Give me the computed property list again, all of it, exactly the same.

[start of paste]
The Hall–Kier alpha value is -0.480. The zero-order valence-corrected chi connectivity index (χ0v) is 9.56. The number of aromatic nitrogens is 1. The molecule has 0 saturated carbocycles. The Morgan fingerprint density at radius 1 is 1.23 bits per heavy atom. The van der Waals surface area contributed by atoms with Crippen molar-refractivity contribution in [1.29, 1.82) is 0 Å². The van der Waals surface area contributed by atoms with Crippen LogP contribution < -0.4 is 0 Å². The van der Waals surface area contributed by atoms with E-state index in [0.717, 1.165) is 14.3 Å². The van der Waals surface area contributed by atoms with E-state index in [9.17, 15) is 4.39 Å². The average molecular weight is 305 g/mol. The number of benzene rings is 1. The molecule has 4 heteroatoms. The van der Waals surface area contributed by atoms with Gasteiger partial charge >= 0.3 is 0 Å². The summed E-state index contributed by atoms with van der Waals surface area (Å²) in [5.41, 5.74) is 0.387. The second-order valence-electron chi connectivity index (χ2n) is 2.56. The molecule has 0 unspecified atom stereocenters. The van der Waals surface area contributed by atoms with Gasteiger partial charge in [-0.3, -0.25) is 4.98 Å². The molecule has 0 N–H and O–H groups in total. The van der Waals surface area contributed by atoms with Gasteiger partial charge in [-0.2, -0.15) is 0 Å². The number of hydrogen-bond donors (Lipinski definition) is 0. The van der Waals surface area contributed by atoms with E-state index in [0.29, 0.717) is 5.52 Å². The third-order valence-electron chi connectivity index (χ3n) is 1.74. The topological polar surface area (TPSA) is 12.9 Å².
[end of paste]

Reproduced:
The Hall–Kier alpha value is -0.480. The zero-order valence-corrected chi connectivity index (χ0v) is 9.56. The number of aromatic nitrogens is 1. The molecule has 0 saturated carbocycles. The Morgan fingerprint density at radius 1 is 1.23 bits per heavy atom. The van der Waals surface area contributed by atoms with Crippen molar-refractivity contribution in [1.29, 1.82) is 0 Å². The van der Waals surface area contributed by atoms with Crippen LogP contribution < -0.4 is 0 Å². The van der Waals surface area contributed by atoms with E-state index in [0.717, 1.165) is 14.3 Å². The van der Waals surface area contributed by atoms with E-state index in [9.17, 15) is 4.39 Å². The average molecular weight is 305 g/mol. The number of benzene rings is 1. The molecule has 4 heteroatoms. The van der Waals surface area contributed by atoms with Gasteiger partial charge >= 0.3 is 0 Å². The summed E-state index contributed by atoms with van der Waals surface area (Å²) in [5.41, 5.74) is 0.387. The second-order valence-electron chi connectivity index (χ2n) is 2.56. The molecule has 0 unspecified atom stereocenters. The van der Waals surface area contributed by atoms with Gasteiger partial charge in [-0.3, -0.25) is 4.98 Å². The molecule has 0 N–H and O–H groups in total. The van der Waals surface area contributed by atoms with Gasteiger partial charge in [-0.2, -0.15) is 0 Å². The number of hydrogen-bond donors (Lipinski definition) is 0. The van der Waals surface area contributed by atoms with E-state index in [0.29, 0.717) is 5.52 Å². The third-order valence-electron chi connectivity index (χ3n) is 1.74. The topological polar surface area (TPSA) is 12.9 Å².